Comparing managed database services: DynamoDB vs. Mongo Atlas
How does an API gateway work and what are some of the most common usecases
Learn what are the benefits or drawbacks of using APIGateway
Picking the correct one API Gateway service provider can be difficult
Types of possible errors in an AWS Lambda function and how to handle them
Best practices for what to log in an AWS Lambda function
How to log objects and classes from the Lambda application code
Program a proactive alerting system to stay on top of the serverless stack
DynamoDB manages throughtput capacity in basically two types of operations: read and write. It can scale up and down to cope with variable read/write demand, and it does so in two different modes. It is up to the developer to choose which capacity mode fits better with the application needs.
This is the easiest to use and most straight-forward, since it abstracts all capacity thinking to the AWS team behind DynamoDB.
When a table is configured as on-demand, the DynamoDB team will allocate a default read/write capacity. Independent tests show around 4,000 request units (RU)[^1]. There is a simple trick to 10X this value:
It will inherit the capacity provisioned (40,000 RU). Do it only if really needed, though, since DynamoDB will scale back down if capacity is not used.
Beware that it’s possible to switch capacity modes only once every 24 hours[^2].
In this mode, it is up to the developers to determine the maximum request units DynamoDB must be able to support at any given time.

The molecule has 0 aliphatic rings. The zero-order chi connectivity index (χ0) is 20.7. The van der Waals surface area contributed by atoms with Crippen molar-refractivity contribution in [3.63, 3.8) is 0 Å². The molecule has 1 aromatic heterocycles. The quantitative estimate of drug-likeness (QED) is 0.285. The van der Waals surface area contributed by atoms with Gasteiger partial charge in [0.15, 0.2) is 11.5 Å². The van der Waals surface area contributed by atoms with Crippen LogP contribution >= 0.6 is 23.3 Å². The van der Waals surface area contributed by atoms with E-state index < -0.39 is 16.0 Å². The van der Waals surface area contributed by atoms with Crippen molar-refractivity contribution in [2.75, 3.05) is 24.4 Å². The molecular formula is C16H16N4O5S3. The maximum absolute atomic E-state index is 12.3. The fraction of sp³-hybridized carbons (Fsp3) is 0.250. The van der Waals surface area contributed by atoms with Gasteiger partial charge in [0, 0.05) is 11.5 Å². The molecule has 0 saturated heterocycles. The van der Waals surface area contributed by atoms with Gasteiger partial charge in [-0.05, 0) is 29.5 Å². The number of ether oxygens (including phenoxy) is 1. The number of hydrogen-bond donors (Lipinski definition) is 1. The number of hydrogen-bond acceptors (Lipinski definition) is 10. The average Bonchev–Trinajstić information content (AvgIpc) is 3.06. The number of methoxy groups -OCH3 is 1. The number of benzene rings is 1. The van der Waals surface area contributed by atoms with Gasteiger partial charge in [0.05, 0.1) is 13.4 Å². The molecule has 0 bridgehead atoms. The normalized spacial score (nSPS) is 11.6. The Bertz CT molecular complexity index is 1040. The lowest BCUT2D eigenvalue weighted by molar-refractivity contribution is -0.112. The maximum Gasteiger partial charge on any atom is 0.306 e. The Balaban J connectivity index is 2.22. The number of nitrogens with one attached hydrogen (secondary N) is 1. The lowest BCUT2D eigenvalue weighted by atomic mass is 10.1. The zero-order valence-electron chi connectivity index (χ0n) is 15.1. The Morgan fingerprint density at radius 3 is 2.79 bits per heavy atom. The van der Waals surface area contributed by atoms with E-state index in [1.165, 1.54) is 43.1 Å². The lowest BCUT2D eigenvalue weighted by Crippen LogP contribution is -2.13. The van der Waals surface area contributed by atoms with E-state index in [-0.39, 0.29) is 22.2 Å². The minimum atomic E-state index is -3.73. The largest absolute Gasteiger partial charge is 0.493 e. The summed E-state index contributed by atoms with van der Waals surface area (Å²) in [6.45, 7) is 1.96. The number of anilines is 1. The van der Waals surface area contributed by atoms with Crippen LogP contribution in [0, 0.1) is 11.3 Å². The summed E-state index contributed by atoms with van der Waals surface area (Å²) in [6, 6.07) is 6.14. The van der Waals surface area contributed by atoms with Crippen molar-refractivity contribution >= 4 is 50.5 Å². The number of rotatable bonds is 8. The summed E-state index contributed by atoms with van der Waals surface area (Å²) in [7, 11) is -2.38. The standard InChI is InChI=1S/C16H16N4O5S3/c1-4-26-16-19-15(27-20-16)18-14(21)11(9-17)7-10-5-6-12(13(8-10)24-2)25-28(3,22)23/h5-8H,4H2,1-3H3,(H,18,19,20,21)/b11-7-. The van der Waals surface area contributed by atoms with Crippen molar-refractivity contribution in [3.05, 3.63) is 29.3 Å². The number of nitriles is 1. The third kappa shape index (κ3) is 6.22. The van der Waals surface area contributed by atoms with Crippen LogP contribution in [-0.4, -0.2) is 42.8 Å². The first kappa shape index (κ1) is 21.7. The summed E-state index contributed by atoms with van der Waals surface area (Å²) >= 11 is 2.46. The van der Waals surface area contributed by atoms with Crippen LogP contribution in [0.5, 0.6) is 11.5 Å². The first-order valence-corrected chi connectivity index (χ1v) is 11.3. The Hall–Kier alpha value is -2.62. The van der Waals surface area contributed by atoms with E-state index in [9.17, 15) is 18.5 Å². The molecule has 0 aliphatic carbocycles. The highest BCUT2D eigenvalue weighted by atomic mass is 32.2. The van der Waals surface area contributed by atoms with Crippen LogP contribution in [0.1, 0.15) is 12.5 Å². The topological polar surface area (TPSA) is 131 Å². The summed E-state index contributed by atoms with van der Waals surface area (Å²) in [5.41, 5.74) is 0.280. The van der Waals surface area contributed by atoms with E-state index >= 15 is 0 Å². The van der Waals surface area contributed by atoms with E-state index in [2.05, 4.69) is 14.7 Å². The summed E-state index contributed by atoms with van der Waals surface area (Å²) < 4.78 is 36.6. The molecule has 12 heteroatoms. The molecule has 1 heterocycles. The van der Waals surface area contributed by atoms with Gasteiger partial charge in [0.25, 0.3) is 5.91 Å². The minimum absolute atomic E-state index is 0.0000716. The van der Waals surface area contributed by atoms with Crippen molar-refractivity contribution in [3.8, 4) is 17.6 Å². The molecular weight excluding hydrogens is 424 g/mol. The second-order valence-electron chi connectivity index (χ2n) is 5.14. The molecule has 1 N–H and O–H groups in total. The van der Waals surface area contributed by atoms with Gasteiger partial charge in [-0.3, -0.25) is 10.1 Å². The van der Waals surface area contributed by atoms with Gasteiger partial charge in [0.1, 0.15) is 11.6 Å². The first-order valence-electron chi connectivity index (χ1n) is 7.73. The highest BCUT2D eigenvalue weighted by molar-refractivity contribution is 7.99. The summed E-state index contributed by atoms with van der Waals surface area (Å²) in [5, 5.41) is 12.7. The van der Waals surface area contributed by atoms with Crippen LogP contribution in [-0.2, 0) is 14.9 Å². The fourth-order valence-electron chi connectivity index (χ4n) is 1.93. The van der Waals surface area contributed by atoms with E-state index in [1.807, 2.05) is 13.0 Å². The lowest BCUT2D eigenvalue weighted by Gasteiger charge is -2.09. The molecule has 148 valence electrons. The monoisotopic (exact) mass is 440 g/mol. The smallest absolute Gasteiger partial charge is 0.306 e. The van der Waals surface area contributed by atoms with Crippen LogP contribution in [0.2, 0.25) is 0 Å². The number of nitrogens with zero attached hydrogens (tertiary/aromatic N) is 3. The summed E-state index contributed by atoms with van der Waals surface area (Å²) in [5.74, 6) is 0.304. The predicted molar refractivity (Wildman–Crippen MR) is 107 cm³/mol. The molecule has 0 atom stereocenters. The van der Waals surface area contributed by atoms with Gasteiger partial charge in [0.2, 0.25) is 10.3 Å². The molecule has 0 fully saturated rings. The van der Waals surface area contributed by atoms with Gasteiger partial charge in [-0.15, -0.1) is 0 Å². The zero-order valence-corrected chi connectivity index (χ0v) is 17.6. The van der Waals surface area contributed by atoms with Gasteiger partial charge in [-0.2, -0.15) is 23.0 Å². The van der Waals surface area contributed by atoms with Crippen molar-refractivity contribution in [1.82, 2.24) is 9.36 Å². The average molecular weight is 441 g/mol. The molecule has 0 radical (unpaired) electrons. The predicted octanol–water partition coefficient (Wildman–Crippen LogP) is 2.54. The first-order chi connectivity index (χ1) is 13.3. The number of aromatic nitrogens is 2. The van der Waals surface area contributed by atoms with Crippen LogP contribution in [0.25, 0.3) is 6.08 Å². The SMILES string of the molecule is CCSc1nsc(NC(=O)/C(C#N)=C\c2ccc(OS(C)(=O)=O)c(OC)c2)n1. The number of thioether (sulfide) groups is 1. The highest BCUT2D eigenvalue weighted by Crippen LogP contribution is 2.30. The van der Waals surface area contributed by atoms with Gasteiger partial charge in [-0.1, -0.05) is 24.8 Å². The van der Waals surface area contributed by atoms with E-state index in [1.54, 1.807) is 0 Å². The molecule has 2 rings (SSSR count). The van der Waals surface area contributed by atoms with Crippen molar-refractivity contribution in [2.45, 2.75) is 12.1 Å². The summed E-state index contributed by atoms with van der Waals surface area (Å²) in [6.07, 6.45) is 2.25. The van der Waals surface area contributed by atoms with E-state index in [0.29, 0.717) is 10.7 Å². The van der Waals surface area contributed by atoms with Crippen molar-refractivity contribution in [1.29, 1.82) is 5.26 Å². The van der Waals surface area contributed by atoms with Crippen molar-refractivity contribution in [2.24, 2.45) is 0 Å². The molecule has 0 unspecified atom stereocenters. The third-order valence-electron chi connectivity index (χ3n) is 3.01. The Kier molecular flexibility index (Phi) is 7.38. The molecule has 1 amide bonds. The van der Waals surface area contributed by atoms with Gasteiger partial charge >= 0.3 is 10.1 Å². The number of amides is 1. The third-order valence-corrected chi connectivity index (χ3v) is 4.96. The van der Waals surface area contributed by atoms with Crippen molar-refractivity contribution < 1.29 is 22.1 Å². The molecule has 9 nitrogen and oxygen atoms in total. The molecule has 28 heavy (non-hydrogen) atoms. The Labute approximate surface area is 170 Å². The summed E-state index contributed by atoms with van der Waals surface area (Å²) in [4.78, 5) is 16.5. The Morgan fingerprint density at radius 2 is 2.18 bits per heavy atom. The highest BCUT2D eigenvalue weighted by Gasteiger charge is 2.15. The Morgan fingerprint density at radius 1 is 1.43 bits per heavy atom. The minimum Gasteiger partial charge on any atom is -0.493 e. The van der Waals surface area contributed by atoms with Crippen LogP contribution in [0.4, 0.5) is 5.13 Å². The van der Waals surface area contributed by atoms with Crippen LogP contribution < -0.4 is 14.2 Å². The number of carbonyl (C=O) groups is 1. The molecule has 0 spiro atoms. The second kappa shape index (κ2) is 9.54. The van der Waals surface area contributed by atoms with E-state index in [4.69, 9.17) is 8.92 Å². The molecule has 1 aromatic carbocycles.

The provisioned values don’t have to be rigid, though. Dynamo does offer an auto-scaling feature that developers can enable to scale provisioned capacity up and down, according to demand. Note that the scaling process might not be sufficient for coping with a sudden spike in application traffic.
The main advantage of Provisioned is that each read/write request is cheaper than in On-demand Mode. On the other hand, On-Demand usually scales in a faster and smoother way than Provisioned.
When the demand is highly variable and exhibits sharp spikes, it might be better to switch On-Demand Mode. When application traffic is somewhat predicatable and varies in a smoother way, Provisioned Mode will be a more cost-effective option.
In case too many read or write requests are issued against a table and its Capacity Units are exhausted, DynamoDB will throw a ProvisionedThroughputExceededException[^3].
Even for very small applications, it is important to model the development considering the possibility of having a request being throttled. Especially write requests must have a way to retry to avoid losing information.
The application may retry the request a couple of times following an exponential backoff[^4]. If still unsuccessful, the write request could be queued for example, in order to be retried at a later time.
[^1] Understanding the scaling behaviour of DynamoDB OnDemand tables
[^2] Considerations When Changing Read/Write Capacity Mode
[^3] DynamoDB Programming Errors
[^4] Error Retries and Exponential Backoff